Remnants of civilisation in the greater Bengal region date back 4,000 years, when the region was settled by Dravidian, Tibeto-Burman and Austroasiatic peoples. The origin of the word Bangla ~ Bengal is unknown, though it is believed to be derived from the Dravidian-speaking tribe Bang that settled in the area around the year 1000 BCE.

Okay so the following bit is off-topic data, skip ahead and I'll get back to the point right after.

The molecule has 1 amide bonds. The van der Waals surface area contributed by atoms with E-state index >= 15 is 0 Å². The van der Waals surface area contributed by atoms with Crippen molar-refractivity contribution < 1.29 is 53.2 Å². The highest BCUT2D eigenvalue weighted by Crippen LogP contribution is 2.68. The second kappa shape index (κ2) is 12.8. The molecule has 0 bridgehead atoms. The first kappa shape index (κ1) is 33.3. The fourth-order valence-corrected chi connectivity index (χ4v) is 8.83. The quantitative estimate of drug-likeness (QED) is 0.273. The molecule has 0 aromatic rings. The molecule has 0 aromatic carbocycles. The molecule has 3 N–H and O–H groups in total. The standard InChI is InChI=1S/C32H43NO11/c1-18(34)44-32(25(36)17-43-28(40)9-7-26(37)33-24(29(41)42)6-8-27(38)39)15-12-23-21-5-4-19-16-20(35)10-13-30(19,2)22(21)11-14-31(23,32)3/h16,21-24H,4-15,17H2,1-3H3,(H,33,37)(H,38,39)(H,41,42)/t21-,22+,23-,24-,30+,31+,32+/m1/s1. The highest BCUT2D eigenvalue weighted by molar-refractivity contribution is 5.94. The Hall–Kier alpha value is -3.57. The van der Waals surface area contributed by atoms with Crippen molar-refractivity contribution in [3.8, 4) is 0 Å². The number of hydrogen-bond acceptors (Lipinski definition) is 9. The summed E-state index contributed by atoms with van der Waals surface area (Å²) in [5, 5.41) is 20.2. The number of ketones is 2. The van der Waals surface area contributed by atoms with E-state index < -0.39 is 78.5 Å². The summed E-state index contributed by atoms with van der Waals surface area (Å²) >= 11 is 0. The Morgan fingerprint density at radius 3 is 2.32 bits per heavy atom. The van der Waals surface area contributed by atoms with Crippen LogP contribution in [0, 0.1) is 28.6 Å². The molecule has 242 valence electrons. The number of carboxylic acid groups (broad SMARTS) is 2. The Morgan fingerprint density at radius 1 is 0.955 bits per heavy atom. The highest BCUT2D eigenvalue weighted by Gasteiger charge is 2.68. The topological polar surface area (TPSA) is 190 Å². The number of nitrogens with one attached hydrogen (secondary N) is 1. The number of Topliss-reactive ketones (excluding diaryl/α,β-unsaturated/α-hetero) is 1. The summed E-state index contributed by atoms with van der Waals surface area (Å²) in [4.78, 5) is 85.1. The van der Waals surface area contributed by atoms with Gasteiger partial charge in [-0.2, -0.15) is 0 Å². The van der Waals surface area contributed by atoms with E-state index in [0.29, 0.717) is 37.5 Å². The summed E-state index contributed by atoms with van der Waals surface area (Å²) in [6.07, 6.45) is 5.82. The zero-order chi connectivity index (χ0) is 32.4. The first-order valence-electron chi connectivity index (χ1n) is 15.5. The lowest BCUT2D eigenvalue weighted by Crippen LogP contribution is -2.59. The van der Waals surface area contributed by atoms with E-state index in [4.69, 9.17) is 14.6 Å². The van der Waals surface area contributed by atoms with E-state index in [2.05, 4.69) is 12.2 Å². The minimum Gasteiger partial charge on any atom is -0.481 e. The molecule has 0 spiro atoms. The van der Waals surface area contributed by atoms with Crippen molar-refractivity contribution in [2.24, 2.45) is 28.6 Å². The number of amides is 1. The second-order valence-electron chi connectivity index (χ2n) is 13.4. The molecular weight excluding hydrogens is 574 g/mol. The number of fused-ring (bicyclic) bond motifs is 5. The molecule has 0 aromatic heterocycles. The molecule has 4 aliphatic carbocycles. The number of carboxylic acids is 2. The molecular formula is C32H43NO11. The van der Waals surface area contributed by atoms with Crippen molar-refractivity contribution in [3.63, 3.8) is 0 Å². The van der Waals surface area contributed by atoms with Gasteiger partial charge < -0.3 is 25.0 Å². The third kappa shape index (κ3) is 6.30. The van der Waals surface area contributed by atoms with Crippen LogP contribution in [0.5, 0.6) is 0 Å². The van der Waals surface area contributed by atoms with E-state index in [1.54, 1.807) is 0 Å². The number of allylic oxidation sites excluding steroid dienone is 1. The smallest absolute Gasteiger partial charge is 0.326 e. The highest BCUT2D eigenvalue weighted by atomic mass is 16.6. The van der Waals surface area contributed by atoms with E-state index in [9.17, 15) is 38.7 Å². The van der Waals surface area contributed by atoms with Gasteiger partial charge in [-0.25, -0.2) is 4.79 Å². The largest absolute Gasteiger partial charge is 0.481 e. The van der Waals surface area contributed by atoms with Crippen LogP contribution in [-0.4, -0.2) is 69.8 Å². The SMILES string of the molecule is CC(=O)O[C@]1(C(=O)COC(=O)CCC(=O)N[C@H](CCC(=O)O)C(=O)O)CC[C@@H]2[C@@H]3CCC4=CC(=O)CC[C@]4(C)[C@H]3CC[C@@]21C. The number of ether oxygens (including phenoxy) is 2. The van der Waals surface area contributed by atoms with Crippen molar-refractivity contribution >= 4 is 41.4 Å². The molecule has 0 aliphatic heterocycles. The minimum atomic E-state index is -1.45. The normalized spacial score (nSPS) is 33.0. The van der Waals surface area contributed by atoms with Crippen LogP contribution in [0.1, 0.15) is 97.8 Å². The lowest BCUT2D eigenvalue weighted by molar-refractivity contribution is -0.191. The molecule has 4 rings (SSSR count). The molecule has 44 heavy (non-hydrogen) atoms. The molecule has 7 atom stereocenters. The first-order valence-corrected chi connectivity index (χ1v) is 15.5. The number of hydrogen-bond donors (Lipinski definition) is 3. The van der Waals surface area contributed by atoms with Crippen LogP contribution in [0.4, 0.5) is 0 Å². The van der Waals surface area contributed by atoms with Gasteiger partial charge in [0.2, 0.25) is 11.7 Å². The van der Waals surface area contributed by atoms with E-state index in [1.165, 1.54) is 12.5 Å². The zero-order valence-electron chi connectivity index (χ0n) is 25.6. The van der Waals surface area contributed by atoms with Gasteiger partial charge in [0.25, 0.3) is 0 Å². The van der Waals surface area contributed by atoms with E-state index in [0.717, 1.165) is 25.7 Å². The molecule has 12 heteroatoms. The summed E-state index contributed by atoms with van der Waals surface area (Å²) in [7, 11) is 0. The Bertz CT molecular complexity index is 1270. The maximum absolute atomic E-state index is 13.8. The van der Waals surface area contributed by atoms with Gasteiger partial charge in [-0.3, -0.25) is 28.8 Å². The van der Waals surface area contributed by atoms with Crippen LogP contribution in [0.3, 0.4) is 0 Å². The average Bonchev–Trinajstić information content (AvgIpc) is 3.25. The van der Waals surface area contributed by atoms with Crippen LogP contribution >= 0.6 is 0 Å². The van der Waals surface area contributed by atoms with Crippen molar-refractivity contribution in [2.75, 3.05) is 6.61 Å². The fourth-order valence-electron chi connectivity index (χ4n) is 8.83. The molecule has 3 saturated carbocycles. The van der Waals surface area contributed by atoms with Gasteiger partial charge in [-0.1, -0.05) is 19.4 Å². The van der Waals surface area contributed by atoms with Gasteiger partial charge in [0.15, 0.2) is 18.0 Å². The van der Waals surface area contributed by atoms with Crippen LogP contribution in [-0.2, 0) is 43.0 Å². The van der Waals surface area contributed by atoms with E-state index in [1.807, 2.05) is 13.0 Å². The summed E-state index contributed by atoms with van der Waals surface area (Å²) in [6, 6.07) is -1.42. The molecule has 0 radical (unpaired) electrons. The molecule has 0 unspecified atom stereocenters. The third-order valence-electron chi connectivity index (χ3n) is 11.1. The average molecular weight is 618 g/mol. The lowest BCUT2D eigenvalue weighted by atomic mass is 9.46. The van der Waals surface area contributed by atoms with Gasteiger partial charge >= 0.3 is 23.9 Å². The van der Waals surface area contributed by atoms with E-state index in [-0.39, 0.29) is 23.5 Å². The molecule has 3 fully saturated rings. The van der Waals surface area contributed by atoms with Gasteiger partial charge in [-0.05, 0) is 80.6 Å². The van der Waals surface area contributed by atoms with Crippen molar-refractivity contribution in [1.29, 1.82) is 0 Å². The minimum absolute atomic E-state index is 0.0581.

After the arrival of Indo-Aryans, the kingdoms of Anga, Vanga and Magadha were formed in and around Bengal and were first described in the Atharvaveda around 1000 BCE. From the 6th century BCE, Magadha expanded to include most of the Bihar and Bengal regions. It was one of the four main kingdoms of India at the time of Buddha and was one of the sixteen Mahajanapadas. Under the Maurya Empire founded by Chandragupta Maurya, Magadha extended over nearly all of South Asia, including parts of Persia and Afghanistan, reaching its greatest extent under the Buddhist emperor Ashoka the Great in the 3rd century BCE. One of the earliest foreign references to Bengal is the mention of a land ruled by the king Xandrammes named Gangaridai by the Greeks around 100 BCE. The word is speculated to have come from Gangahrd (Land with the Ganges in its heart) in reference to an area in Bengal. Later from the 3rd to the 6th centuries CE, the kingdom of Magadha served as the seat of the Gupta Empire.